Fourteen years ago, Ketchum residents took to the polls and overwhelmingly passed an initiative that effectively launched the Wood River Community YMCA. The initiative directed the city to lease a portion of the Park & Ride lot on Saddle Road to the Y. Therein was unleashed the most successful public/private partnership in the history of Blaine County. 

With the city’s promise of available land for development and parking, a group of volunteers executed an audacious plan to raise funds to build a 66,000-square-foot YMCA. Their promise and commitment to the community and donors entailed building a spectacular facility which would offer incredible year-round programming to residents and visitors alike. The Y over-delivered on its promise and the positive impact on our community is extraordinary.

Today, the Wood River Community YMCA is approaching a crucial crossroads at which upcoming decisions by the city leaders will have far-reaching consequences for the organization, as well as for the community. The mayor and the City Council are debating plans for development on both the north and south ends of the Y, which will unquestionably impact the Y, its members and the Y’s ongoing operations. Under consideration are plans that would eliminate nearly 70 percent of available parking spaces at both the north and south ends of the Y’s leased footprint, spaces currently used by Y members, carpoolers, skiers and other recreationalists on a year-round daily basis.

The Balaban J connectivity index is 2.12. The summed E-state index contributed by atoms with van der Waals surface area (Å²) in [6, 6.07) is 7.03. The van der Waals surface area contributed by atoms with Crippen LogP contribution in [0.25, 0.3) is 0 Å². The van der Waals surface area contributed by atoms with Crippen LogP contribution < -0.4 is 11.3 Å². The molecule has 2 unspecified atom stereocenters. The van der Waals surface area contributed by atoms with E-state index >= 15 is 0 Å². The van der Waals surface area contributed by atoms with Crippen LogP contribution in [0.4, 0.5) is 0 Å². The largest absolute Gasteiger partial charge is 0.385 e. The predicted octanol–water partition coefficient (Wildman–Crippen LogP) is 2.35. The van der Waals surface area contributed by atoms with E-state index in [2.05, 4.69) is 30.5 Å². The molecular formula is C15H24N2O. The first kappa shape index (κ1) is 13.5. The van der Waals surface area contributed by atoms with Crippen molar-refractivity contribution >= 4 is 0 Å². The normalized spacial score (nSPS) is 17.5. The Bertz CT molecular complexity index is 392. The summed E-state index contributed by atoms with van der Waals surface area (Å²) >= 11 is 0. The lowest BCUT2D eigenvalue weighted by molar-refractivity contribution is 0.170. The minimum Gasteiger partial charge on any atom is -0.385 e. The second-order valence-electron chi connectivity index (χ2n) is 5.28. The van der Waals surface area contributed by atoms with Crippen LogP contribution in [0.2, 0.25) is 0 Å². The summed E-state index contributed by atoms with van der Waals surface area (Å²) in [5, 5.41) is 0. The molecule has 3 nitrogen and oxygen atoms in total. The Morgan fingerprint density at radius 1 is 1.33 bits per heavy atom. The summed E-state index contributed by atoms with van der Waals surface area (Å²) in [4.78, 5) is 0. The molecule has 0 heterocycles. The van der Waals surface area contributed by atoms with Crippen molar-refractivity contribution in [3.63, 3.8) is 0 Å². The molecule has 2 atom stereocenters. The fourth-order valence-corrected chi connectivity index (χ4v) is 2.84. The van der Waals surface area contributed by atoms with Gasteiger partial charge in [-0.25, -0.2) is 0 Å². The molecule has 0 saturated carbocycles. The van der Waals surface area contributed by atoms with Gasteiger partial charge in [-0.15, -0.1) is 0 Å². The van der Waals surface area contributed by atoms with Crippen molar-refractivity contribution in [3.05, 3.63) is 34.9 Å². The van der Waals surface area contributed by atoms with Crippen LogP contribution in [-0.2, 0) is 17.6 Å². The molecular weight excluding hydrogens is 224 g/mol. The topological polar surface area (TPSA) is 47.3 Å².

Historically, the Y has enjoyed an incredibly positive relationship with city leaders. In 2005, when the Y signed its lease with the city delineating the Y’s phased development footprint, the Planning and Zoning Commission and City Council discussed the need for significant Y parking outside the building lease but within the Park & Ride lot. A comprehensive parking study was conducted and the city determined that 150 spaces on the non-leased portion of Park & Ride would be necessary for the Y’s success. After signing the lease agreement, the Y entered into a parking agreement with the city “providing adequate parking for YMCA activities.”

Your current elected city officials have backtracked on this commitment, a commitment heartily endorsed by their predecessors. They have determined that Y parking, as described in the 2006 parking agreement, is merely “permissive” and subject to limitation and revocation by the city. They consider the Y’s need for adequate parking to be a “nonexistent alleged entitlement” and shouldn’t constrain the city’s development plans.

When presented with letters written by former Mayor Randy Hall and Councilman Baird Gourlay describing the intent of the original agreement and the spirit of cooperation that existed between the city and the Y,

Mayor Neil Bradshaw bizarrely stated that “the city does not agree with the recollections as stated in the letters.”

Last month, in the spirit of cooperation, the Y presented a proposal to the mayor and City Council that would recognize the Y’s original leased footprint, as well as clarify the city’s obligations under the current parking agreement, while still endorsing the city’s significant proposed development initiatives. Unfortunately, the city rejected the proposal in executive session without even allowing a public discussion.

YMCA volunteers and donors are frustrated and saddened by Ketchum city officials’ disregard of the commitments they made in the 99-year lease agreement signed in 2005. The terms of this agreement are crucial to the Y’s ability to fulfill its promise of financial viability and future development to all residents of the Wood River Valley over the next 86 years. As stewards of this promise, the Y’s volunteer board will vigorously defend, by all means necessary, the rights granted in the 2005 lease and parking agreement.


Ketchum resident Dan Turner is a member of the Wood River Community YMCA board of directors.

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